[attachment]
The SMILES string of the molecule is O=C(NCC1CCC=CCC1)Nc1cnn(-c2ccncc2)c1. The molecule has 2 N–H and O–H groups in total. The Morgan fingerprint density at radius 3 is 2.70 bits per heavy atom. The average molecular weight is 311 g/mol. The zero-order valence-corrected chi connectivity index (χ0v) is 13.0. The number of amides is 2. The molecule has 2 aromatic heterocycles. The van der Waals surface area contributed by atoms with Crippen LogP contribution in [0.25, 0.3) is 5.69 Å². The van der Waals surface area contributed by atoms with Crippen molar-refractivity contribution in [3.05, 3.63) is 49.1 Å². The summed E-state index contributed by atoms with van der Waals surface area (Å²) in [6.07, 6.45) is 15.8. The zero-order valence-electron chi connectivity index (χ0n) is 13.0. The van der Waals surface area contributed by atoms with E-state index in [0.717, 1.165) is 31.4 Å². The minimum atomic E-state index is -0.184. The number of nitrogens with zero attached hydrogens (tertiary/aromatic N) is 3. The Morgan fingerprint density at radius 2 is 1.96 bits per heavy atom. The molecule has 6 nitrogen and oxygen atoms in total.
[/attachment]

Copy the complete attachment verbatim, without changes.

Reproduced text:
The SMILES string of the molecule is O=C(NCC1CCC=CCC1)Nc1cnn(-c2ccncc2)c1. The molecule has 2 N–H and O–H groups in total. The Morgan fingerprint density at radius 3 is 2.70 bits per heavy atom. The average molecular weight is 311 g/mol. The zero-order valence-corrected chi connectivity index (χ0v) is 13.0. The number of amides is 2. The molecule has 2 aromatic heterocycles. The van der Waals surface area contributed by atoms with Crippen LogP contribution in [0.25, 0.3) is 5.69 Å². The van der Waals surface area contributed by atoms with Crippen molar-refractivity contribution in [3.05, 3.63) is 49.1 Å². The summed E-state index contributed by atoms with van der Waals surface area (Å²) in [6.07, 6.45) is 15.8. The zero-order valence-electron chi connectivity index (χ0n) is 13.0. The van der Waals surface area contributed by atoms with E-state index in [0.717, 1.165) is 31.4 Å². The minimum atomic E-state index is -0.184. The number of nitrogens with zero attached hydrogens (tertiary/aromatic N) is 3. The Morgan fingerprint density at radius 2 is 1.96 bits per heavy atom. The molecule has 6 nitrogen and oxygen atoms in total.